Atmosphere: the thin layer of gases surrounding the planet (Earth's atmosphere)......more
Cryovolcano: a volcano that contains cold gases like water vapor and other molecules instead of hot, liquid rock...more
Hydrothermal vent: an underwater structure that releases hot water into the ocean's cold, deep sea, providing nutrients for the organisms living nearby.
Organic molecule: a molecule that contains carbon. These form the building blocks that are needed for life.
Our solar system is full of planets, moons, asteroids, and comets, but only a few of these might be able to host life. Many astrobiologists are busy looking at life on Earth, especially in our extreme environments. But others are looking beyond Earth, to other bodies in our solar system. Let’s take a deeper dive into some of these other-worldly places of interest.
Mars is a rocky planet like Earth and is the closest candidate by distance to us on our list. It’s cold and has a thin atmosphere. It’s so cold, in fact, that nearly all of the water is frozen into ice caps, but there’s evidence of a huge underground lake under one of these.
Mars used to be very volcanically active and has lots of lava flows along with huge, deep canyons made by water a long time ago. Although it’s dried up since then, the fact that there was once a lot more water around means that Mars might have been better for life in the past.
The Perseverance rover was designed to collect rock samples so astrobiologists can look for fossils. If there’s still life on Mars today it might be hiding in caves made by solid, cooled-down lava. These would help protect living things from radiation and keep the temperature a bit warmer and more stable. On Earth, bacteria that eat rock minerals are found in caves, so the idea is that similar organisms could also be found in Martian caves. We can also use cold deserts to understand how microbes might survive conditions like those on Mars.
Europa is one of the moons of Jupiter, the largest planet in our solar system. It is completely covered in thick ice. Measurements by spacecraft show that there may be a very deep, salty ocean beneath this outer shell.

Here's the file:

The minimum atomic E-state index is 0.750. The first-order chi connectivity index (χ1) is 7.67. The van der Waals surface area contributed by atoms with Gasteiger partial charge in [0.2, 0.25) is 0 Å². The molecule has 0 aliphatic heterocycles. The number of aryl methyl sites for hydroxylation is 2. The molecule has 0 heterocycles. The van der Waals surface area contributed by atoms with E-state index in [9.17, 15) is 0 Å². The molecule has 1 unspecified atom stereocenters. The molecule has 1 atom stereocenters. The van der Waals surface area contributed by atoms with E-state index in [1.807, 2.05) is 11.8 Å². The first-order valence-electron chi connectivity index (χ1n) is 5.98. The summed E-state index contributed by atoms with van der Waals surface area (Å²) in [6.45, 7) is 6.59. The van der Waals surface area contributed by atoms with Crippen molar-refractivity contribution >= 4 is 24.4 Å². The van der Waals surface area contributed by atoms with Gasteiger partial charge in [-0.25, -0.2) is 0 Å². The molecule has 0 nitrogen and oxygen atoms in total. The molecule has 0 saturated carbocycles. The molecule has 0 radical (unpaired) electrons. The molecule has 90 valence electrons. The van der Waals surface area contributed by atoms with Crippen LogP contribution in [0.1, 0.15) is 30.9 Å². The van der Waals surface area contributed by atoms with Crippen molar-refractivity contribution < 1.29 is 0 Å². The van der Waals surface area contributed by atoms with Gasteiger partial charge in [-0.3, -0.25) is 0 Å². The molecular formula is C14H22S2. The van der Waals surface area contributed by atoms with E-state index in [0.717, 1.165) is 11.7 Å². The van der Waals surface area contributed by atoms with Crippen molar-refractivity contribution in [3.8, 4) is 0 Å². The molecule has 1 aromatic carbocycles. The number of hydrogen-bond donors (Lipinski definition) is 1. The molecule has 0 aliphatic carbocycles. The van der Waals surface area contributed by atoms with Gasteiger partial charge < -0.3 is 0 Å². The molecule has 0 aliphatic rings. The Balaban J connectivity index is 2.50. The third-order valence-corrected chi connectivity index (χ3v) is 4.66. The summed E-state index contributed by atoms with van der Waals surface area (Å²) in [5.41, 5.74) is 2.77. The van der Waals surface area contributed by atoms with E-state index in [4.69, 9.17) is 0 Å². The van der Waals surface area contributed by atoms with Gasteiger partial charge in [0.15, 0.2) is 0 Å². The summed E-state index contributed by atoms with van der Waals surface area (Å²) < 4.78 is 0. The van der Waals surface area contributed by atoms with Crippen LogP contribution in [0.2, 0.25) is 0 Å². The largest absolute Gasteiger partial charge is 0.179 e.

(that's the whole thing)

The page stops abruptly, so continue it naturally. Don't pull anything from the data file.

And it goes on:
Scientists think that Jupiter's gravity helps heat Europa and might even make it volcanically active. This would be really promising for alien life because volcanic cracks in the ocean floor on Earth are home to lots of living things. Life might have even begun in one of these bubbling, chemical-rich habitats.
NASA will search for signs of volcanic activity on this moon with a spacecraft called the Europa Clipper. This could look like warm spots in the ice or huge plumes of water caused by underwater eruptions that shoot into space. If the Clipper flies through one of these plumes it can take chemical measurements of Europa's ocean. It might even find signs of life.
This moon can be found orbiting Saturn, the second biggest planet in our solar system. Enceladus is covered in ice that almost certainly has a liquid ocean underneath. It also has lots of cryovolcanoes, a sort of cold volcano that’s full of water vapor, salt, and other molecules instead of molten rock. These erupt into space and make large plumes of materials that freeze and become part of Saturn’s rings.
NASA’s Cassini spacecraft flew through and tested some of Enceladus’ plumes. The results showed that the plumes were full of organic molecules. The plumes even held some hydrogen from hydrothermal vents. On Earth there are microbes that live in similar vents and use hydrogen as an energy source. This means that Enceladus is a really exciting place for astrobiologists.
Our own solar system is incredible, but the rest of space is full of many more planets and moons. Although they’re many light years away, astronomers can learn about them using advanced telescopes. These tools tell us details about their atmospheres, like whether they contain water, which is very important for life. Astrobiologists think that finding certain gases might even tell us if there are living things on a planet.
Additional images via Wikimedia Commons. Nebula image by Rochus Hess.
Finlay Warsop Thomas. (2022, March 30). Where Can We Look For Life?. ASU - Ask A Biologist. Retrieved December 6, 2022 from https://askabiologist.asu.edu/where-do-we-search-for-aliens
Finlay Warsop Thomas. "Where Can We Look For Life?". ASU - Ask A Biologist. 30 March, 2022. https://askabiologist.asu.edu/where-do-we-search-for-aliens
Finlay Warsop Thomas. "Where Can We Look For Life?". ASU - Ask A Biologist. 30 Mar 2022. ASU - Ask A Biologist, Web. 6 Dec 2022. https://askabiologist.asu.edu/where-do-we-search-for-aliens